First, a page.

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Around the world in 10 days...
Indian festivals celebrated globally may help repositioning brand ‘India’

It would be an understatement and in fact a sin of sorts to just say that Durga Puja, Dusshera, Eid and Diwali [Indian religious festivals] are festive occasions for India and the sub-continent. Clearly, though the magnificent cities of Kolkata, Delhi, Mumbai and similar others grandiosely celebrate any occasion worth its time, the bigger festivals are celebrated with just about the same pomp and grandeur by large pockets of Indians across the globe too.

Interestingly, a bunch of students in Chicago organised a notable event of Durga Puja in the downtown area. Though the even was attended by only around 300 people, the related media and publicity hype that it generated out-beat some of the strongest tourism drives of the Indian Ministry of Tourism in the Chicago state. How important can a state like Chicago be, huh? Chicago’s GDP tops $475 billion as per various estimates, almost half of India’s GDP! Similarly, the Houston Durga Bari saw around 3,000 devotees assembling for the function. At the same level, the Frankfurt Sarbojanin Adi Durgotsav has been a constant since 1981. Places like Perth and Sydney, Africa, Hong Kong, China, Dubai, Malaysia, Tokyo, Britain, Mauritius, Fiji [where Diwali is a public holiday], Singapore and Jakarta also have Indians doing their tremendous mite to not only add to the religious fervour, but also ensuring that ‘mystical India, a land of snakes and elephants’, attracts many more tourists than what the Indian government could achieve in a lifetime. There clearly is a huge amount of learning. Rather than investing millions of dollars in organising events through typical event-management firms, the Indian government should necessarily have alliances with foreign based organisations set up by NRIs and people of ‘desi’ origin to have a tremendously better impact. Think about it; Diwali in Time Square!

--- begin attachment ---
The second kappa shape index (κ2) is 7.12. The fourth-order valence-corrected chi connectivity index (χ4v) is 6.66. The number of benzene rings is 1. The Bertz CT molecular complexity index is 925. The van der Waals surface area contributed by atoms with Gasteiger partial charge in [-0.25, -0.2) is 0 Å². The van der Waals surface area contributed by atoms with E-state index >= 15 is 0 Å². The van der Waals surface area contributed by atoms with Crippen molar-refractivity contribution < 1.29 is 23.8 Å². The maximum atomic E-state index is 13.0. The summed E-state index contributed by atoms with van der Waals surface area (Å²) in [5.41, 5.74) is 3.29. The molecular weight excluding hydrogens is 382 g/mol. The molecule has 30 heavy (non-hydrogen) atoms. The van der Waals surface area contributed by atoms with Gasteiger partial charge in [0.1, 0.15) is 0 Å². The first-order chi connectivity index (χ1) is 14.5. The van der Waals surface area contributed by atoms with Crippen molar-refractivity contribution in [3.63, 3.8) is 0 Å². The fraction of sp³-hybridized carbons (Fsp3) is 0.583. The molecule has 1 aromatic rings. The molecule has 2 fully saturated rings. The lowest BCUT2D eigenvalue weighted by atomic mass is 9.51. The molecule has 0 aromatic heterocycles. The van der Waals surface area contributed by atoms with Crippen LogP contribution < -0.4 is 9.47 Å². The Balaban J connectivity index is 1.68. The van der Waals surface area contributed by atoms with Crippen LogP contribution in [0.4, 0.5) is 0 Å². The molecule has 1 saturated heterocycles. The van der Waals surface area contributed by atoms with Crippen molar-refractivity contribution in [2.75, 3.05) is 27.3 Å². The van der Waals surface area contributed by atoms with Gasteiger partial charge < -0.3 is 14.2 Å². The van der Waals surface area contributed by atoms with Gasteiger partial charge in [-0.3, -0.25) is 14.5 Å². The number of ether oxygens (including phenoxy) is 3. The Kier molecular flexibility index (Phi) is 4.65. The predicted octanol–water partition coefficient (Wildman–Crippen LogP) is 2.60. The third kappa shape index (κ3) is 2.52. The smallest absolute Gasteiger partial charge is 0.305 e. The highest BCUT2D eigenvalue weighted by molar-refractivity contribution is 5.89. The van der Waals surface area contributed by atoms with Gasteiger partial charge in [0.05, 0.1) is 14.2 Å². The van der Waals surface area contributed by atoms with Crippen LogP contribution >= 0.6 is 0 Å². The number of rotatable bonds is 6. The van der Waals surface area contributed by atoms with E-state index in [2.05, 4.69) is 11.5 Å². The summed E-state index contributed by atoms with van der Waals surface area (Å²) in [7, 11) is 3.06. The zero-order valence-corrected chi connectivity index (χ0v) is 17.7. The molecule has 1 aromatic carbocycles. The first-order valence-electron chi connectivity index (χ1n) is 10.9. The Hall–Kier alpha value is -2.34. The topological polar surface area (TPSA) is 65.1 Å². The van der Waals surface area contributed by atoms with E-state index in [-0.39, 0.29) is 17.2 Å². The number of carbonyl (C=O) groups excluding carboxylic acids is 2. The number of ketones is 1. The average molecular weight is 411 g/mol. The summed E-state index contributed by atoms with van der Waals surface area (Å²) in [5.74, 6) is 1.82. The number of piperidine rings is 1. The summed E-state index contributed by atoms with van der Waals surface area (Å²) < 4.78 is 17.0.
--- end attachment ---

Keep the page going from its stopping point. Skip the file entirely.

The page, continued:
By:- Tanaya Bose

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